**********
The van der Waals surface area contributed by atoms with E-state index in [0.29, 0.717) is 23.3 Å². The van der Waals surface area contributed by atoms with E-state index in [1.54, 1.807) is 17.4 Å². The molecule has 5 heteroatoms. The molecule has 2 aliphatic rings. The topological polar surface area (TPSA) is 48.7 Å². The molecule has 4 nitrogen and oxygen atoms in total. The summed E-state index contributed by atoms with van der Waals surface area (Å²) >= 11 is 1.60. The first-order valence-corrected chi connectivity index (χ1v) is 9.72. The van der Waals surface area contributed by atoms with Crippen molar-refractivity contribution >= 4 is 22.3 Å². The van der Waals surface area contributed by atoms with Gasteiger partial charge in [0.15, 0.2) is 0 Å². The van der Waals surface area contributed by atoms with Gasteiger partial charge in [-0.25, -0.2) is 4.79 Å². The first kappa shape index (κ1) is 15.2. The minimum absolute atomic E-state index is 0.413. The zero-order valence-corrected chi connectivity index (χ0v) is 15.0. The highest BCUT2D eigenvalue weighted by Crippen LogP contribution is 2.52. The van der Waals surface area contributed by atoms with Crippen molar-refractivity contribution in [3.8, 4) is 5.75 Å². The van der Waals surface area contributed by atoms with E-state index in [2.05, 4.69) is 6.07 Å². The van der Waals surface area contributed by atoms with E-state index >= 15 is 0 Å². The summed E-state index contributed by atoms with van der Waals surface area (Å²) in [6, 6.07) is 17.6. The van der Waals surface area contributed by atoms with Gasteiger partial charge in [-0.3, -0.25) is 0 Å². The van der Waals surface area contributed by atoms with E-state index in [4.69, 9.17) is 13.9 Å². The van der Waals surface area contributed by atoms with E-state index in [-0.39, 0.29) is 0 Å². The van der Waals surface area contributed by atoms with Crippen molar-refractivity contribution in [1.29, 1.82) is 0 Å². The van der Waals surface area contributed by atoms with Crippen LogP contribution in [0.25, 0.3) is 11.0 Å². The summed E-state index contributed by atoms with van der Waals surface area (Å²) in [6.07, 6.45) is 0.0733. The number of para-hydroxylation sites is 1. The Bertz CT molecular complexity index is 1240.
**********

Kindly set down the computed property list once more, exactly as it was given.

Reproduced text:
The van der Waals surface area contributed by atoms with E-state index in [0.29, 0.717) is 23.3 Å². The van der Waals surface area contributed by atoms with E-state index in [1.54, 1.807) is 17.4 Å². The molecule has 5 heteroatoms. The molecule has 2 aliphatic rings. The topological polar surface area (TPSA) is 48.7 Å². The molecule has 4 nitrogen and oxygen atoms in total. The summed E-state index contributed by atoms with van der Waals surface area (Å²) >= 11 is 1.60. The first-order valence-corrected chi connectivity index (χ1v) is 9.72. The van der Waals surface area contributed by atoms with Crippen molar-refractivity contribution >= 4 is 22.3 Å². The van der Waals surface area contributed by atoms with Gasteiger partial charge in [0.15, 0.2) is 0 Å². The van der Waals surface area contributed by atoms with Gasteiger partial charge in [-0.25, -0.2) is 4.79 Å². The first kappa shape index (κ1) is 15.2. The minimum absolute atomic E-state index is 0.413. The zero-order valence-corrected chi connectivity index (χ0v) is 15.0. The highest BCUT2D eigenvalue weighted by Crippen LogP contribution is 2.52. The van der Waals surface area contributed by atoms with Crippen molar-refractivity contribution in [3.8, 4) is 5.75 Å². The van der Waals surface area contributed by atoms with E-state index in [2.05, 4.69) is 6.07 Å². The van der Waals surface area contributed by atoms with E-state index >= 15 is 0 Å². The summed E-state index contributed by atoms with van der Waals surface area (Å²) in [6, 6.07) is 17.6. The van der Waals surface area contributed by atoms with Gasteiger partial charge in [-0.3, -0.25) is 0 Å². The van der Waals surface area contributed by atoms with E-state index in [4.69, 9.17) is 13.9 Å². The van der Waals surface area contributed by atoms with E-state index in [-0.39, 0.29) is 0 Å². The van der Waals surface area contributed by atoms with Crippen molar-refractivity contribution in [1.29, 1.82) is 0 Å². The van der Waals surface area contributed by atoms with Crippen LogP contribution in [0.25, 0.3) is 11.0 Å². The summed E-state index contributed by atoms with van der Waals surface area (Å²) in [6.07, 6.45) is 0.0733. The number of para-hydroxylation sites is 1. The Bertz CT molecular complexity index is 1240.